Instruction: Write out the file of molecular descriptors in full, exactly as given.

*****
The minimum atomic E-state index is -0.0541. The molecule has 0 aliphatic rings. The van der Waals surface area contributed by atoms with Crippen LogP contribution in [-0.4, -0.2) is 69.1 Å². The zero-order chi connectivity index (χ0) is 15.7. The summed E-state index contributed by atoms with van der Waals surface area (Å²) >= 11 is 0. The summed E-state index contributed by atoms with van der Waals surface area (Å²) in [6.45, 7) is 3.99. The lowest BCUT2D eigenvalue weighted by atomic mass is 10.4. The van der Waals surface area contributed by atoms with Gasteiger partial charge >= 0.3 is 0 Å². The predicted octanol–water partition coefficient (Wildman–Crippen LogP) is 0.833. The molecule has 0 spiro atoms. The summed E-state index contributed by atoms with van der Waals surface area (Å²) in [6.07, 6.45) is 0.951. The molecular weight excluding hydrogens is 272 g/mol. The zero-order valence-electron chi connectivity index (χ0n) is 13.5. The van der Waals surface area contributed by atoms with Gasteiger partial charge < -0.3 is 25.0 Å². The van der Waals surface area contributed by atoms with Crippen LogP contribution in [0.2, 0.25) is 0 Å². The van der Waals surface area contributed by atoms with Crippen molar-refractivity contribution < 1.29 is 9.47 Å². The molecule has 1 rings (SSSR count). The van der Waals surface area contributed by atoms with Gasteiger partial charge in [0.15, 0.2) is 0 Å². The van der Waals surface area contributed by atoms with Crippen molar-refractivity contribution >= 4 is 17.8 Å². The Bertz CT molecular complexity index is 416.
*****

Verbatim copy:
The minimum atomic E-state index is -0.0541. The molecule has 0 aliphatic rings. The van der Waals surface area contributed by atoms with Crippen LogP contribution in [-0.4, -0.2) is 69.1 Å². The zero-order chi connectivity index (χ0) is 15.7. The summed E-state index contributed by atoms with van der Waals surface area (Å²) >= 11 is 0. The summed E-state index contributed by atoms with van der Waals surface area (Å²) in [6.45, 7) is 3.99. The lowest BCUT2D eigenvalue weighted by atomic mass is 10.4. The van der Waals surface area contributed by atoms with Gasteiger partial charge >= 0.3 is 0 Å². The predicted octanol–water partition coefficient (Wildman–Crippen LogP) is 0.833. The molecule has 0 spiro atoms. The summed E-state index contributed by atoms with van der Waals surface area (Å²) in [6.07, 6.45) is 0.951. The molecular weight excluding hydrogens is 272 g/mol. The zero-order valence-electron chi connectivity index (χ0n) is 13.5. The van der Waals surface area contributed by atoms with Gasteiger partial charge < -0.3 is 25.0 Å². The van der Waals surface area contributed by atoms with Crippen LogP contribution in [0.2, 0.25) is 0 Å². The van der Waals surface area contributed by atoms with Crippen molar-refractivity contribution < 1.29 is 9.47 Å². The molecule has 1 rings (SSSR count). The van der Waals surface area contributed by atoms with Gasteiger partial charge in [0.15, 0.2) is 0 Å². The van der Waals surface area contributed by atoms with Crippen molar-refractivity contribution >= 4 is 17.8 Å². The Bertz CT molecular complexity index is 416.